Kayleigh: The 2022 issue certainly has potential for grandeur and variety if we’re going by the array of actors and industry figures in the spotlight for awards season: the Nightmare Alley cast, everyone and their accents in House of Gucci, Kristen Stewart as Princess Diana, Jessica Chastain in Tammy Faye disco camp, and so many musicals! I don’t expect Vanity Fair to go back to its ‘90s excess for obvious reasons (remember that whole pandemic thing?) but I hope they retain that sense of fizzy fun. Awards season is kind of ridiculous anyway so why not go all out? We may be in the age of “relatability” with celebrities but I think we still crave some of that glitz that only Hollywood can indulge us with.


"The New Direction", an ensemble of women directors, from the 1996 issue (via Vanity Fair.)

Emma can be found on Twitter and Instagram at @frazbelina. You can check out her work in many locations but I highly recommend her Luke Kirby profile and conversation with the costume designer of Impeachment: American Crime Story. She’s also doing weekly Succession reviews that I highly recommend you read. My big thanks to Emma for joining me in this issue. You’re always a blast to work with and it’s cool being your friend and colleague!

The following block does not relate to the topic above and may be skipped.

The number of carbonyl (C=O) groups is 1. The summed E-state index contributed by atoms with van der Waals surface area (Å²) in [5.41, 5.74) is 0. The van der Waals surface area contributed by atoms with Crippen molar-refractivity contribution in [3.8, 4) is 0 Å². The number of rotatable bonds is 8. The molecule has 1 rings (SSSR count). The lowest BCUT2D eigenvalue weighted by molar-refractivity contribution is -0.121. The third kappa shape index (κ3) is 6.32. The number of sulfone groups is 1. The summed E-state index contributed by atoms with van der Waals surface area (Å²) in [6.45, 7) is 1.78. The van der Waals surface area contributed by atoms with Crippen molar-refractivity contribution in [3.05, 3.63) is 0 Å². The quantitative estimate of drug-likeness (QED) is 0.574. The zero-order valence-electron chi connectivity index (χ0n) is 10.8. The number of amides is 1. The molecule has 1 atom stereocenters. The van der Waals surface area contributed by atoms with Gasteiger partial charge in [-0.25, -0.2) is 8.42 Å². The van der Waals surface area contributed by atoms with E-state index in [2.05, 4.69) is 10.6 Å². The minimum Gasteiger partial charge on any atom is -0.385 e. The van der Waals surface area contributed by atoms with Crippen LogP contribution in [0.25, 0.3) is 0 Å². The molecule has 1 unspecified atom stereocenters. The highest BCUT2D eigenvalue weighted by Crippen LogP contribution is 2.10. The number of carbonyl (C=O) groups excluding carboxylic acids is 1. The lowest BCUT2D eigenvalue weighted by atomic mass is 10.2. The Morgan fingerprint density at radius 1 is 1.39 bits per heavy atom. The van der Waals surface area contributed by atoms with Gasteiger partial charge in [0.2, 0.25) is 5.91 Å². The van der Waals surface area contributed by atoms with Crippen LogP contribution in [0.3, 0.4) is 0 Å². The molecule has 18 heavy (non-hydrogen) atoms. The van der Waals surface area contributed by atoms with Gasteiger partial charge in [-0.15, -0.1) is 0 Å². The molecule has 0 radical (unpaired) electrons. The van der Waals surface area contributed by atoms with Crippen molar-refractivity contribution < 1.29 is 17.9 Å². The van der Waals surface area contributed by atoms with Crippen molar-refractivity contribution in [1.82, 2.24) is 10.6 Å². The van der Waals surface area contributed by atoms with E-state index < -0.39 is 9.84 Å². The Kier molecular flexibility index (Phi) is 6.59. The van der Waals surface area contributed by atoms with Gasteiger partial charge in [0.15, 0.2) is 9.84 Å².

You can find my work on Pajiba.com as well as sites like SYFY, IGN, Uproxx, Slashfilm, RogerEbert.com, and many other places. This past fortnight, I talked about sexy Santa Claus romances, I revisited True Blood, and hoped that maybe we could just not make movies out of wildly sexist books written by giant racists. Over on Crooked Marquee, I wrote about one of my favourite vampire films, Guillermo del Toro's Cronos. On SlashFilm I got in the spooky mood with The Innocents and preached the joys of Rocky Horror's sequel, Shock Treatment! I also made my debut on Mubi Notebook talking about the erotic dramas of one of my favourite directors, Philip Kaufman.

The Gossip Reading Club is free to read and shall remain so. However, if you would like to donate a couple of dollars towards its upkeep, you can do so on my Ko-Fi page. It takes a lot of work to put these together and now I have to pay for the newsletter service (and write this stuff on a laptop that has crashed twice during the posting of this dang issue.) Thanks so much to everyone who has been so generous in recent weeks. I seriously appreciate it!

I'm really eager to hear from you, dear gossip readers, about topics you'd like to see covered in this newsletter. Is there a famous story or scandal or particular profile you'd like to see me look into? I am open to any and all ideas as long as the article is easily accessible. Enjoy your weekend!